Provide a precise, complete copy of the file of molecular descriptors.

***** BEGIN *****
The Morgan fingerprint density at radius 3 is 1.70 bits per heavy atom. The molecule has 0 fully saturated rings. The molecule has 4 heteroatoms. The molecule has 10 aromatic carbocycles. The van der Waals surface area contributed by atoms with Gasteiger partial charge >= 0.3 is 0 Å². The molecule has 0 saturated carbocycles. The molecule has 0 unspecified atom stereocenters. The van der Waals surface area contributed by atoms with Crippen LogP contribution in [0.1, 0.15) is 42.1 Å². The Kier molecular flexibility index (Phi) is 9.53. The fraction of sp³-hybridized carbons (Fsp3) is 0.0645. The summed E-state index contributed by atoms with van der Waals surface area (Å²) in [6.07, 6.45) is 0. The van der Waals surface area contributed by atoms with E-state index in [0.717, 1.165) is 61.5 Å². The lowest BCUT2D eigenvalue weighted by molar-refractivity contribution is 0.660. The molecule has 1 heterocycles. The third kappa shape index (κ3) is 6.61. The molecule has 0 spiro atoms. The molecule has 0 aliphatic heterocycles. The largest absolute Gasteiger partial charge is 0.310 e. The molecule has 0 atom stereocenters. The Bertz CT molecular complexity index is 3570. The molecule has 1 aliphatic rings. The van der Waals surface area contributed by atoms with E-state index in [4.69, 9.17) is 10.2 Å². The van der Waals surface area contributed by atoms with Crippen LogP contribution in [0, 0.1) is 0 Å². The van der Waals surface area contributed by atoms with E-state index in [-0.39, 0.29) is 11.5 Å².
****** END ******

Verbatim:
The Morgan fingerprint density at radius 3 is 1.70 bits per heavy atom. The molecule has 0 fully saturated rings. The molecule has 4 heteroatoms. The molecule has 10 aromatic carbocycles. The van der Waals surface area contributed by atoms with Gasteiger partial charge >= 0.3 is 0 Å². The molecule has 0 saturated carbocycles. The molecule has 0 unspecified atom stereocenters. The van der Waals surface area contributed by atoms with Crippen LogP contribution in [0.1, 0.15) is 42.1 Å². The Kier molecular flexibility index (Phi) is 9.53. The fraction of sp³-hybridized carbons (Fsp3) is 0.0645. The summed E-state index contributed by atoms with van der Waals surface area (Å²) in [6.07, 6.45) is 0. The van der Waals surface area contributed by atoms with E-state index in [0.717, 1.165) is 61.5 Å². The lowest BCUT2D eigenvalue weighted by molar-refractivity contribution is 0.660. The molecule has 1 heterocycles. The third kappa shape index (κ3) is 6.61. The molecule has 0 spiro atoms. The molecule has 0 aliphatic heterocycles. The largest absolute Gasteiger partial charge is 0.310 e. The molecule has 0 atom stereocenters. The Bertz CT molecular complexity index is 3570. The molecule has 1 aliphatic rings. The van der Waals surface area contributed by atoms with E-state index in [4.69, 9.17) is 10.2 Å². The van der Waals surface area contributed by atoms with Crippen LogP contribution in [0, 0.1) is 0 Å². The van der Waals surface area contributed by atoms with E-state index in [-0.39, 0.29) is 11.5 Å².